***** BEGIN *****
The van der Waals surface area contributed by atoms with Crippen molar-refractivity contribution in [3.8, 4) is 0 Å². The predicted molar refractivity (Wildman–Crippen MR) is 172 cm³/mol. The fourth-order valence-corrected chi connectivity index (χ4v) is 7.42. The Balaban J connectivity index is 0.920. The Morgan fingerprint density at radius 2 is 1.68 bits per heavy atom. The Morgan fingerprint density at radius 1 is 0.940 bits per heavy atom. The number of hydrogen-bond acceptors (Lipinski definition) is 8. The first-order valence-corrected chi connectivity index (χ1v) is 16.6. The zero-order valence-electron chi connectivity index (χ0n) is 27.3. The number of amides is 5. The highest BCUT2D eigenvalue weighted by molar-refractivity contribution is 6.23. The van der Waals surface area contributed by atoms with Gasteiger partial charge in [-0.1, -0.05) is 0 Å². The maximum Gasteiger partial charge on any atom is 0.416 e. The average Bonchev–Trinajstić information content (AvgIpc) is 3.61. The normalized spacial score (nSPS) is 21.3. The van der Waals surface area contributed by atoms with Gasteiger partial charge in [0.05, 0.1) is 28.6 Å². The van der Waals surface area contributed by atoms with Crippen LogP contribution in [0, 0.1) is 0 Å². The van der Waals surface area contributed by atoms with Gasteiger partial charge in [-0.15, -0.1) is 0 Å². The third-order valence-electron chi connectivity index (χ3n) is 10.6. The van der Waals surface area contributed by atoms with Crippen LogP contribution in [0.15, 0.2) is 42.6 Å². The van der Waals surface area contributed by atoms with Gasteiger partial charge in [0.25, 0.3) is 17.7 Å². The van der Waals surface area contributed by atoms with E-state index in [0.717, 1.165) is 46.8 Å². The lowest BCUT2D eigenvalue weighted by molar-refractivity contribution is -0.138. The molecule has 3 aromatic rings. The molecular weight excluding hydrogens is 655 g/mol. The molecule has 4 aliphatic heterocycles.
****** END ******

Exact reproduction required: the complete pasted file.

The van der Waals surface area contributed by atoms with Crippen molar-refractivity contribution in [3.8, 4) is 0 Å². The predicted molar refractivity (Wildman–Crippen MR) is 172 cm³/mol. The fourth-order valence-corrected chi connectivity index (χ4v) is 7.42. The Balaban J connectivity index is 0.920. The Morgan fingerprint density at radius 2 is 1.68 bits per heavy atom. The Morgan fingerprint density at radius 1 is 0.940 bits per heavy atom. The number of hydrogen-bond acceptors (Lipinski definition) is 8. The first-order valence-corrected chi connectivity index (χ1v) is 16.6. The zero-order valence-electron chi connectivity index (χ0n) is 27.3. The number of amides is 5. The highest BCUT2D eigenvalue weighted by molar-refractivity contribution is 6.23. The van der Waals surface area contributed by atoms with Gasteiger partial charge in [-0.1, -0.05) is 0 Å². The maximum Gasteiger partial charge on any atom is 0.416 e. The average Bonchev–Trinajstić information content (AvgIpc) is 3.61. The normalized spacial score (nSPS) is 21.3. The van der Waals surface area contributed by atoms with Gasteiger partial charge in [0.05, 0.1) is 28.6 Å². The van der Waals surface area contributed by atoms with Crippen LogP contribution in [0, 0.1) is 0 Å². The van der Waals surface area contributed by atoms with Gasteiger partial charge in [-0.15, -0.1) is 0 Å². The third-order valence-electron chi connectivity index (χ3n) is 10.6. The van der Waals surface area contributed by atoms with Crippen LogP contribution in [0.15, 0.2) is 42.6 Å². The van der Waals surface area contributed by atoms with Gasteiger partial charge in [0.25, 0.3) is 17.7 Å². The van der Waals surface area contributed by atoms with E-state index in [0.717, 1.165) is 46.8 Å². The lowest BCUT2D eigenvalue weighted by molar-refractivity contribution is -0.138. The molecule has 3 aromatic rings. The molecular weight excluding hydrogens is 655 g/mol. The molecule has 4 aliphatic heterocycles.